The festival had its official start on Friday evening (I wasn’t there but I sure heard the fireworks from the castle), and we got to see our first event on Saturday afternoon with a production of ‘On the Waterfront’. Adapted from the film starring Marlon Brando (which I thought I had seen but having watched the play realised I hadn’t) this is Steven Berkoff’s stage adaptation from my old stomping ground The Nottingham Playhouse.
A little disjointed at the beginning with dialogue that was meant to fizzle but fell flat, the play didn’t really get going until the second half. I’ll put this down to first night nerves and the fact both Berkoff and the writer Budd Schulberg (of more below) were in attendance. Once this was overcome and the actors settled into their roles the play picked up speed and moved along to a soaring conclusion. Simon Merrells who took the Brando part made the character his own, shying away from doing a Brando impersonation. There were some nice set pieces on a simple stage, culminating in a funny pigeon coop scene. One of the things that will stay in the memory long after the story has faded is the faces of the actors, Berkoff has put together a group with strong features that put me in mind of Dick Tracy villains, all flat noses and squinting eyes.
As I mentioned Budd Schulberg was in the audience and at the end of the play he was brought on stage by the cast. Now elderly (born 1914), he cut an intelligent and still very much aware figure. Having written such a prominent Hollywood movie as ‘On the Waterfront’ I had a quick google to find out more about him and discovered a man who has had a full and interesting life from meeting and working with F. Scott Fitzgerald, arresting the Nazi film maker Leni Riefanstahl to the dark days of the House of Un-American Activities Commission – a man who has truly been at the centre of US history.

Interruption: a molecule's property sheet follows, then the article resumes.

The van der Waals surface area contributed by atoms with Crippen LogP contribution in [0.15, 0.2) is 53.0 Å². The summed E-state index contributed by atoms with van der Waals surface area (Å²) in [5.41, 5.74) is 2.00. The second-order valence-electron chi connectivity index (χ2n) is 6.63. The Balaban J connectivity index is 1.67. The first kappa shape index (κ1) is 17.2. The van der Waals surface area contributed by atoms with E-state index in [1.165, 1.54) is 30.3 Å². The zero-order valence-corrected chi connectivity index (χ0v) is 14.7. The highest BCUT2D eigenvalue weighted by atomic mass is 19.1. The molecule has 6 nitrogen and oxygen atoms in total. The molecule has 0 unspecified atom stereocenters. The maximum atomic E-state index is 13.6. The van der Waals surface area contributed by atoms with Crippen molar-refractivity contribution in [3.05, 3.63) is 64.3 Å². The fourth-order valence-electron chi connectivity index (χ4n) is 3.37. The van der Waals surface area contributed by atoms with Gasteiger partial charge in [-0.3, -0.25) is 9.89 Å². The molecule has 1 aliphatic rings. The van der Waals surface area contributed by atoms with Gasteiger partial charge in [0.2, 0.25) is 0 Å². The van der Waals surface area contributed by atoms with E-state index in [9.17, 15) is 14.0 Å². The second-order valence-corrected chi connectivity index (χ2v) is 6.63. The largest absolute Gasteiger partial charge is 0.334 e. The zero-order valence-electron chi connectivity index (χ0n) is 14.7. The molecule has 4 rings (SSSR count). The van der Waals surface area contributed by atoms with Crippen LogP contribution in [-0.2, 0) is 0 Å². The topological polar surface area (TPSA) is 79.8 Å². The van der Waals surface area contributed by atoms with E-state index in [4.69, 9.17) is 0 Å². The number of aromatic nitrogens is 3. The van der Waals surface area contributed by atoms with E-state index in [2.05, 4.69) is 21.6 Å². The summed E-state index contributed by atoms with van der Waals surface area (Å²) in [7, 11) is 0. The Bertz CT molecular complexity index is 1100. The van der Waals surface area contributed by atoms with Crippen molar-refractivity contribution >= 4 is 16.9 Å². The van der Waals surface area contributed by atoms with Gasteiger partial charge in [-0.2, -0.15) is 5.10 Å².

I’ve been reading ‘Through a Glass, Darkly’ this week which is good but you’ll have to read my review in the next issue of Prism to get my full comments on this book.
Miracleman is where Alan Moore tried out some of his ideas for Watchmen. It came first but in some ways I prefer it as it deals with one character rather than several and though not as well known as the later work it shows Alan already playing with the superhero concept. The art work is a little poorly defined for my tastes and the lettering is very small (perhaps I need glasses) but the writing is terrific, it almost contains the depth of a novel.
There was series of films on BBC 4 last night all looking at the London Underground, its history and effect on modern life. Of particular interest was Arena: Underground which included footage of Margaret Barnett, who sheltered in the Tube during the bombing in the Second World War. Echoes of ‘DarkFather’ – I’ll say no more. You can see the programmes again on the rather good BBC iPlayer
Off to see the very funny Tim Minchin tonight.
Read this week:
Through a Glass, Darkly by Bill Hussey
Miracleman Book One: A Dream of Flying by Alan Moore, Garry Leach and Alan Davis